“The Final Solution” is one of the most chilling phrases associated with Adolf Hitler and Nazi Germany.
It’s a euphemism for genocide.
The memo was drafted for Göring by Adolf Eichmann, head of the Nazi “Department for Jewish Affairs.”
The Nazis had previously considered several plans for getting rid of Europe’s Jewish population, such as mass sterilization and deportation to the island of Madagascar (the so-called “Madagascar Plan”).
Ultimately, those previous options were deemed impractical. Hitler wanted another option.
The memo Göring signed on July 31st ordered Heydrich to devise and implement a new plan for dealing with “the Jewish problem.”
Several versions of that phrase were used in the memo. But one in particular became infamous: “Endlösung der Judenfrage” — the “Final Solution of the Jewish Problem.” (This is also often translated as “Final Solution of the Jewish Question,” since the German word frage can mean either “question” or “problem.”)
Göring’s memo to Heydrich said:
“In completion of the task which was entrusted to you in the Edict dated January 24, 1939, of solving the Jewish Problem by means of emigration or evacuation in the most convenient way possible, given the present conditions, I herewith charge you with making all necessary preparations with regard to organizational, practical and financial aspects for a total solution of the Jewish Problem [Gesamtlösung der Judenfrage] in the German sphere of influence in Europe…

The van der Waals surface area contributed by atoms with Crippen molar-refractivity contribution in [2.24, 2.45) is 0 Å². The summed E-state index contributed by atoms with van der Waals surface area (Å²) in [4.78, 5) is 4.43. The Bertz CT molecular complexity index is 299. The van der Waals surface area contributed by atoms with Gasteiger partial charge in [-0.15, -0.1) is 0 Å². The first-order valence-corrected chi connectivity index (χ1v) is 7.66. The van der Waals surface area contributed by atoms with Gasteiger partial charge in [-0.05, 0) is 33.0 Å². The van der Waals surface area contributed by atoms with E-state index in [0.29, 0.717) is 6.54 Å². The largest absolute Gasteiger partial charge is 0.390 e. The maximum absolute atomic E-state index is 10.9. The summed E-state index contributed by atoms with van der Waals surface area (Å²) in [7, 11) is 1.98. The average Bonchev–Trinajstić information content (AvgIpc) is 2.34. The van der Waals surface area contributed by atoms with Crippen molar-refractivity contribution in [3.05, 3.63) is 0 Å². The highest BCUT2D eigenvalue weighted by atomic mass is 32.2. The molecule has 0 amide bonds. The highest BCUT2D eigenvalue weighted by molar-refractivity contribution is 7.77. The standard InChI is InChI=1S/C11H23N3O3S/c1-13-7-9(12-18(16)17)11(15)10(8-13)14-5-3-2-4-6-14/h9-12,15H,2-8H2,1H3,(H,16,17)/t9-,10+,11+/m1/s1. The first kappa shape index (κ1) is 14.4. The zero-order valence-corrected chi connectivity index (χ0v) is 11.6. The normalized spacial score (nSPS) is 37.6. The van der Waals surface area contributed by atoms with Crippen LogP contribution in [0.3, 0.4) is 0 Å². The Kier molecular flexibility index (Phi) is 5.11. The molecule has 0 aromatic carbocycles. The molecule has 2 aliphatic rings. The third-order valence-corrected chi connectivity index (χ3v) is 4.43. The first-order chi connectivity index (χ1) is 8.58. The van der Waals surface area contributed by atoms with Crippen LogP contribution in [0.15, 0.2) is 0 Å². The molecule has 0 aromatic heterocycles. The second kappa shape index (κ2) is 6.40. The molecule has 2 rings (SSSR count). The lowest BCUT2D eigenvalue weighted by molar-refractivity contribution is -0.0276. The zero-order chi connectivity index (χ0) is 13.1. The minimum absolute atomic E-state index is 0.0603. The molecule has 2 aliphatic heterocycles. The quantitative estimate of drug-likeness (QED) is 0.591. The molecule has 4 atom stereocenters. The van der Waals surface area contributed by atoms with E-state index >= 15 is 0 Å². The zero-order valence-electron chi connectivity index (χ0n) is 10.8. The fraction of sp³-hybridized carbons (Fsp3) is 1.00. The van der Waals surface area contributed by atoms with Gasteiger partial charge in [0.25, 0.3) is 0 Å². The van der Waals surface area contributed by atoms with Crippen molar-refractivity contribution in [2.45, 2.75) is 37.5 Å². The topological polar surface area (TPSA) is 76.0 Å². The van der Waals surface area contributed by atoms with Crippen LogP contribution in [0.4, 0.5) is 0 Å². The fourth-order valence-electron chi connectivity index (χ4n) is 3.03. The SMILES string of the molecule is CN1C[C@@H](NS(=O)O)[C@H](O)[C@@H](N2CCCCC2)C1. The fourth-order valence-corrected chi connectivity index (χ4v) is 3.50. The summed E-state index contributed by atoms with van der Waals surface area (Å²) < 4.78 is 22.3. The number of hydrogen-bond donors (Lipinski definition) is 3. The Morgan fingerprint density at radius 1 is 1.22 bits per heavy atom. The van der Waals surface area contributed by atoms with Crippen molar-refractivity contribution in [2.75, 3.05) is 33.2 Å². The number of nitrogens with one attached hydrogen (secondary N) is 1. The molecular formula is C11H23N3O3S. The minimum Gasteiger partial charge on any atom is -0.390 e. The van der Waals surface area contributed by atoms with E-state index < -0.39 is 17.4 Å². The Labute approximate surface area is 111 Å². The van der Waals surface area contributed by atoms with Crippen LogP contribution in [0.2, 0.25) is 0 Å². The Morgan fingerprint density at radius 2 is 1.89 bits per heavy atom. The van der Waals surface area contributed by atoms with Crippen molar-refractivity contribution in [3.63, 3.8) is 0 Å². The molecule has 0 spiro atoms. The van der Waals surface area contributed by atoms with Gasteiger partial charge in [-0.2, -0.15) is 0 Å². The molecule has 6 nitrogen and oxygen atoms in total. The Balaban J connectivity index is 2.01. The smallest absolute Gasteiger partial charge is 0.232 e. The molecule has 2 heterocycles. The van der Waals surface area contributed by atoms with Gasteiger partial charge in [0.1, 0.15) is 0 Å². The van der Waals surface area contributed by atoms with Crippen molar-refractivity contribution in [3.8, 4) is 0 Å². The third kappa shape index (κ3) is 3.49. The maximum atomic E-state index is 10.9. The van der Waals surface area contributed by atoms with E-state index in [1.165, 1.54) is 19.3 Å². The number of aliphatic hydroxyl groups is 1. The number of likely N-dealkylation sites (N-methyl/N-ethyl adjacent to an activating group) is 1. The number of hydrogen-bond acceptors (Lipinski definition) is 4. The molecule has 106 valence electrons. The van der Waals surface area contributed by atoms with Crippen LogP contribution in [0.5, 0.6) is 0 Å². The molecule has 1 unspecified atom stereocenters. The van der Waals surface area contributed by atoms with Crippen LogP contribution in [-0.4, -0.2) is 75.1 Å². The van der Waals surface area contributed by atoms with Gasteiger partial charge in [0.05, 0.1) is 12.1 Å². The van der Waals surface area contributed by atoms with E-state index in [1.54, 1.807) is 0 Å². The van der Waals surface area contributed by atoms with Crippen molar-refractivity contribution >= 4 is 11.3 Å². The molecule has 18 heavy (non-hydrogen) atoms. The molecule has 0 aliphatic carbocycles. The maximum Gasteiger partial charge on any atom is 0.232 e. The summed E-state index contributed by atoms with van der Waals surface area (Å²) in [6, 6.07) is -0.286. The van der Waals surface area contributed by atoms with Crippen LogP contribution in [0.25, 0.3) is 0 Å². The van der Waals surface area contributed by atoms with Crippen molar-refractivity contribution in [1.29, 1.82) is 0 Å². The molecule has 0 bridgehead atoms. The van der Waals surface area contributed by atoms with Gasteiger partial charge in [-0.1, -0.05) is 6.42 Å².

I further charge you with submitting to me promptly an overall plan of the preliminary organizational, practical and financial measures for the execution of the intended final solution of the Jewish Problem [Endlösung der Judenfrage].”
On January 20, 1942, Heydrich met with top officials from various ministries of Hitler’s Third Reich government at the Wannsee Conference.
There, the hideous intent of Göring memo was fully set in motion.
Over the next few years, the Nazis killed millions of Jewish men, women and children at mass extermination camps such Belzec, Sobibor, Treblinka and Auschwitz.
Fortunately, the defeat of the Nazis and the death of Hitler in 1945 brought an end to implementation of “the Final Solution of the Jewish Problem.”
But by the end of World War II, a total of approximately six million Jews had been killed — two-thirds of the Jews living in Europe before the war began.
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